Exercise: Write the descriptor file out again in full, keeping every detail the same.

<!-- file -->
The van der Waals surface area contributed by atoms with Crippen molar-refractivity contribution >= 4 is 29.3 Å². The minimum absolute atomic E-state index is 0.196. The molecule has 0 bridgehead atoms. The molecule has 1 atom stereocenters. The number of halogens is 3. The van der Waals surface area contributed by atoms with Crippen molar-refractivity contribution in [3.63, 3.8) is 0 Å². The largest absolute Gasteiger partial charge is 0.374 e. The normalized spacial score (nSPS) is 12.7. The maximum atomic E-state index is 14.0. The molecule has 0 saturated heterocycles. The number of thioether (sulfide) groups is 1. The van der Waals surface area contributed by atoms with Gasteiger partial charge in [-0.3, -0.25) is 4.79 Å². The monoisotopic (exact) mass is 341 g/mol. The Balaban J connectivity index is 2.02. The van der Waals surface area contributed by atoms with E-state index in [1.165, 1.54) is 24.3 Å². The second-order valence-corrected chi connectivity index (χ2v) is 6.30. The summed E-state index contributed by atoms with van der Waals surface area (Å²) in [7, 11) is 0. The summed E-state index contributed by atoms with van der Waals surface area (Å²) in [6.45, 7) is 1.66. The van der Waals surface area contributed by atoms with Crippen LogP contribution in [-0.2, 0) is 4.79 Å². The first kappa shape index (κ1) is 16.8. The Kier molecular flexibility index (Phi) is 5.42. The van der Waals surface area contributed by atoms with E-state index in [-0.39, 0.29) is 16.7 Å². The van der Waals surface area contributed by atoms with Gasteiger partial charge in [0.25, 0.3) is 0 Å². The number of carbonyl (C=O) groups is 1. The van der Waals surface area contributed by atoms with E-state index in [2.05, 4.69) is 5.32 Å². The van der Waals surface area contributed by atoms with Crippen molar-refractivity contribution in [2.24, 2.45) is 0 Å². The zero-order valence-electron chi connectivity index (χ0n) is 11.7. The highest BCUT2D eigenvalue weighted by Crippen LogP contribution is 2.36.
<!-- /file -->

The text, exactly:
The van der Waals surface area contributed by atoms with Crippen molar-refractivity contribution >= 4 is 29.3 Å². The minimum absolute atomic E-state index is 0.196. The molecule has 0 bridgehead atoms. The molecule has 1 atom stereocenters. The number of halogens is 3. The van der Waals surface area contributed by atoms with Crippen molar-refractivity contribution in [3.63, 3.8) is 0 Å². The largest absolute Gasteiger partial charge is 0.374 e. The normalized spacial score (nSPS) is 12.7. The maximum atomic E-state index is 14.0. The molecule has 0 saturated heterocycles. The number of thioether (sulfide) groups is 1. The van der Waals surface area contributed by atoms with Gasteiger partial charge in [-0.3, -0.25) is 4.79 Å². The monoisotopic (exact) mass is 341 g/mol. The Balaban J connectivity index is 2.02. The van der Waals surface area contributed by atoms with E-state index in [1.165, 1.54) is 24.3 Å². The second-order valence-corrected chi connectivity index (χ2v) is 6.30. The summed E-state index contributed by atoms with van der Waals surface area (Å²) in [7, 11) is 0. The summed E-state index contributed by atoms with van der Waals surface area (Å²) in [6.45, 7) is 1.66. The van der Waals surface area contributed by atoms with Crippen LogP contribution in [-0.2, 0) is 4.79 Å². The first kappa shape index (κ1) is 16.8. The Kier molecular flexibility index (Phi) is 5.42. The van der Waals surface area contributed by atoms with E-state index in [-0.39, 0.29) is 16.7 Å². The van der Waals surface area contributed by atoms with Gasteiger partial charge in [0.25, 0.3) is 0 Å². The number of carbonyl (C=O) groups is 1. The van der Waals surface area contributed by atoms with E-state index in [2.05, 4.69) is 5.32 Å². The van der Waals surface area contributed by atoms with Crippen molar-refractivity contribution in [2.24, 2.45) is 0 Å². The zero-order valence-electron chi connectivity index (χ0n) is 11.7. The highest BCUT2D eigenvalue weighted by Crippen LogP contribution is 2.36.